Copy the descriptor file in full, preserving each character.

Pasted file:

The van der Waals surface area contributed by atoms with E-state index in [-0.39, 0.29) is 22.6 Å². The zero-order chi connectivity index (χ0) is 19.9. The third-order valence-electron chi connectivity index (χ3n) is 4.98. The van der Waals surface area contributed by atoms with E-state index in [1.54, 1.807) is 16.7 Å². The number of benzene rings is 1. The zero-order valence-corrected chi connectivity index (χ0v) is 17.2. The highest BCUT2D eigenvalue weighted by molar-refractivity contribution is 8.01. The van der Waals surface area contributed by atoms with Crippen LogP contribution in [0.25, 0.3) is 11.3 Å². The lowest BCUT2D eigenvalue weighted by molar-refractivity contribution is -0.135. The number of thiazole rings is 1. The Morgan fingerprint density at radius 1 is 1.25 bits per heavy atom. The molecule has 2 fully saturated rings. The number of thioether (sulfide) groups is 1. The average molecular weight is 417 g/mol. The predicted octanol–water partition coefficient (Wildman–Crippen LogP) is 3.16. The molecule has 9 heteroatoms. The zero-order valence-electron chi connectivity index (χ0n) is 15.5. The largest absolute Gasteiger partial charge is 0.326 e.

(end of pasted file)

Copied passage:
The van der Waals surface area contributed by atoms with E-state index in [-0.39, 0.29) is 22.6 Å². The zero-order chi connectivity index (χ0) is 19.9. The third-order valence-electron chi connectivity index (χ3n) is 4.98. The van der Waals surface area contributed by atoms with E-state index in [1.54, 1.807) is 16.7 Å². The number of benzene rings is 1. The zero-order valence-corrected chi connectivity index (χ0v) is 17.2. The highest BCUT2D eigenvalue weighted by molar-refractivity contribution is 8.01. The van der Waals surface area contributed by atoms with Crippen LogP contribution in [0.25, 0.3) is 11.3 Å². The lowest BCUT2D eigenvalue weighted by molar-refractivity contribution is -0.135. The number of thiazole rings is 1. The Morgan fingerprint density at radius 1 is 1.25 bits per heavy atom. The molecule has 2 fully saturated rings. The number of thioether (sulfide) groups is 1. The average molecular weight is 417 g/mol. The predicted octanol–water partition coefficient (Wildman–Crippen LogP) is 3.16. The molecule has 9 heteroatoms. The zero-order valence-electron chi connectivity index (χ0n) is 15.5. The largest absolute Gasteiger partial charge is 0.326 e.